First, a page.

Mentors helping kick-start careers
Jobless youth at risk of long-term unemployment in Perth will be paired with mature volunteer mentors to improve their chances of finding and keeping a job, as part of an innovative trial.
Minister for Social Services Dan Tehan and Member for Swan Steve Irons today announced the Mentoring 2 Work trial, where up to 360 people will take part in group sessions and one-on-one mentoring over a six-month period to improve their job-seeking skills and work readiness.
Young, unemployed people are at risk of long-term welfare dependency, with 39 per cent at risk of receiving income support payments in 10 years, and 30 per cent at risk of receiving income support payments in 20 years.
Mr Tehan said the Government was providing $2 million to the Council on the Ageing Western Australia (COTA WA) to run the trial over two years, as part of the Turnbull Government’s $96.1 million Try, Test and Learn Fund.
“The Turnbull Government is focused on helping young people off welfare and into work,” Mr Tehan said.
“The economy created more than 1,000 jobs a day last year; work gives meaning to people’s lives by providing self-respect and purpose.
“The Turnbull Government is funding innovative trials to help Australians at-risk of welfare dependency into work.
“A positive role model with experience of work can help our young people build their confidence and life skills, make decisions, prepare for interviews and find the right job.”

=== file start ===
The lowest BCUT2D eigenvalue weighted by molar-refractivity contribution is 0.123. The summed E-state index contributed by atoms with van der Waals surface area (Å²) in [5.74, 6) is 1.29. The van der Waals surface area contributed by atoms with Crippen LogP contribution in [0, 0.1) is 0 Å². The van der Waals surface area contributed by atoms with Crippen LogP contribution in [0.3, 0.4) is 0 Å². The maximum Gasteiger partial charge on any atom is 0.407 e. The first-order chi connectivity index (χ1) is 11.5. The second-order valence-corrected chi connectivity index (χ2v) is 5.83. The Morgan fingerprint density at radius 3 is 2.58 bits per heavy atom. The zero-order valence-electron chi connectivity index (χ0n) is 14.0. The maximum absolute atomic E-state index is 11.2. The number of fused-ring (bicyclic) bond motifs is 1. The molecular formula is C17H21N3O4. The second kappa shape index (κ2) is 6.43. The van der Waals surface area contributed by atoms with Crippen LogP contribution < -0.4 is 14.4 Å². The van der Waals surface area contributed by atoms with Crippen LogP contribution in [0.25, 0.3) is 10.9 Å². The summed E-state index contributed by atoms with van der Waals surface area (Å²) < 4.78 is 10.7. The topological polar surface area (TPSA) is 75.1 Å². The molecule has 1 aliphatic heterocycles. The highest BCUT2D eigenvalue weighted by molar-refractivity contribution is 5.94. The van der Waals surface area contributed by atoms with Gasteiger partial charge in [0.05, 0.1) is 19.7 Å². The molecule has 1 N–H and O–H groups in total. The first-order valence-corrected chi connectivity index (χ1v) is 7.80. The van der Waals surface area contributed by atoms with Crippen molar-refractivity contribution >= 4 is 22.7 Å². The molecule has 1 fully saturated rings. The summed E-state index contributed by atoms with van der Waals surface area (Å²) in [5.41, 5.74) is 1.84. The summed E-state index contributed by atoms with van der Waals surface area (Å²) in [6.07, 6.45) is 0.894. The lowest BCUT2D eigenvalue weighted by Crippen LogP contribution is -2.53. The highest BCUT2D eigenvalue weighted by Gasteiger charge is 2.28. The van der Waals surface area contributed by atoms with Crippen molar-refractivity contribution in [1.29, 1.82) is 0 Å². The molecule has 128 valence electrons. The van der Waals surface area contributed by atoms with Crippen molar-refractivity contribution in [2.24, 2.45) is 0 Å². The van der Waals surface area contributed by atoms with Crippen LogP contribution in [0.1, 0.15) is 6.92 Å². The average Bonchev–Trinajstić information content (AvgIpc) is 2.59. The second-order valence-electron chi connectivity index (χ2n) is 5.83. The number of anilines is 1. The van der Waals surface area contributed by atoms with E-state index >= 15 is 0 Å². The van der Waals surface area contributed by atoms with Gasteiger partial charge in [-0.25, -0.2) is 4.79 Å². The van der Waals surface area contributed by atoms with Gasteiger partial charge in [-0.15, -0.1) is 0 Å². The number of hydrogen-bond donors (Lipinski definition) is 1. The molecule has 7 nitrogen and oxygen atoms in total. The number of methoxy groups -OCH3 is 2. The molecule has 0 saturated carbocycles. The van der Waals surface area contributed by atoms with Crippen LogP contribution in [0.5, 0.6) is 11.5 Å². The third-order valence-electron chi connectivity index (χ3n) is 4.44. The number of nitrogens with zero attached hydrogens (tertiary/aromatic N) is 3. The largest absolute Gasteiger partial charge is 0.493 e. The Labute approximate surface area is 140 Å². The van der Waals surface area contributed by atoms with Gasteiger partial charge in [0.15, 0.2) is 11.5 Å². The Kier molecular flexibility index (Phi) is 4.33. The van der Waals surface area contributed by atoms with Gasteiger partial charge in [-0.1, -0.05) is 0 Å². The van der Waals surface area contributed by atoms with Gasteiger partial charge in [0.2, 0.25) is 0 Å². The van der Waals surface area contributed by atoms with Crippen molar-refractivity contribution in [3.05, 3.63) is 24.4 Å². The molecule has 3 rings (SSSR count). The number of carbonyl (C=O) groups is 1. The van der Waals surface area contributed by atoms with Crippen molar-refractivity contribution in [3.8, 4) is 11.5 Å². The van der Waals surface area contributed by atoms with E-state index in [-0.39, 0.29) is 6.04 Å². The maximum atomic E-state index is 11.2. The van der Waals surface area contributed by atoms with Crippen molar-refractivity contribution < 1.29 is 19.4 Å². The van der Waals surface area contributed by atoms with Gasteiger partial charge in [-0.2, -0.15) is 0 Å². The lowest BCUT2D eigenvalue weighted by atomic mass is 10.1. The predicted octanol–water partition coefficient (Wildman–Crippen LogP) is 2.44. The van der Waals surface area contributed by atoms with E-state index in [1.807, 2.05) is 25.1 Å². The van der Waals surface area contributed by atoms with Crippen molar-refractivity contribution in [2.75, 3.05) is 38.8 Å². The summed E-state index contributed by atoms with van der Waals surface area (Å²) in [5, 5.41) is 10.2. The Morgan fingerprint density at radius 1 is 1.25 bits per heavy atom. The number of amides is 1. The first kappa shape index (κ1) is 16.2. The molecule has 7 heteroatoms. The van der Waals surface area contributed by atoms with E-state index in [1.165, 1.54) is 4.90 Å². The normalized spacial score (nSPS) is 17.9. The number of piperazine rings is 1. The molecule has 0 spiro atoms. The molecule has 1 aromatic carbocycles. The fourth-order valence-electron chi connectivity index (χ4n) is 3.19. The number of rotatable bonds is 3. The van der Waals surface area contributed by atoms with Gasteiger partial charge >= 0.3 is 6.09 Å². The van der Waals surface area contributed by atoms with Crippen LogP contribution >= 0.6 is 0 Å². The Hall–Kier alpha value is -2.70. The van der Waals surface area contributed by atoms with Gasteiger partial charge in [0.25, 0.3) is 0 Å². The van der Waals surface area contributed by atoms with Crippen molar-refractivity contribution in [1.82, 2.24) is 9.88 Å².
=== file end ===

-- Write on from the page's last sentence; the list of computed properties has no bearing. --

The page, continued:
Mr Irons called on members of the Swan community to become volunteer mentors and share their experience with young people.
“My message to the community is to get involved. The program is designed to be a rewarding experience for participants,” Mr Irons said.
“If you have some time and are interested in becoming a mentor, contact my office for some more information, or COTA WA which is running the trial.”
COTA WA CEO Mark Teale said the trial would partner organisations that were passionate about assisting young people into work.
“We know that jobs improve lives and young people want jobs,” Mr Teale said.
“Mentoring 2 Work will match young people with a mentor, to help them identify career options and to equip them with knowledge about life in the workplace.
“These mentors can help kick-start a young person’s career by sharing practical advice based on their professional work experience, such as how to prepare for a job interview, approach your first day of work or deal with difficult colleagues or bosses.”
Unemployed former students and volunteers with strong business and workplace connections interested in taking part in this program should visit http://www.cotawa.org.au/.
Tranche two of the Try, Test and Learn Fund is open for submissions, with $50 million available for trial initiatives that improve people’s lives and reduce welfare dependency. Submissions will be accepted up to 2pm AEST, 28 September 2018, via the Community Grants Hub.
More information about the Try, Test and Learn Fund can be found on the Department of Social Services’ website.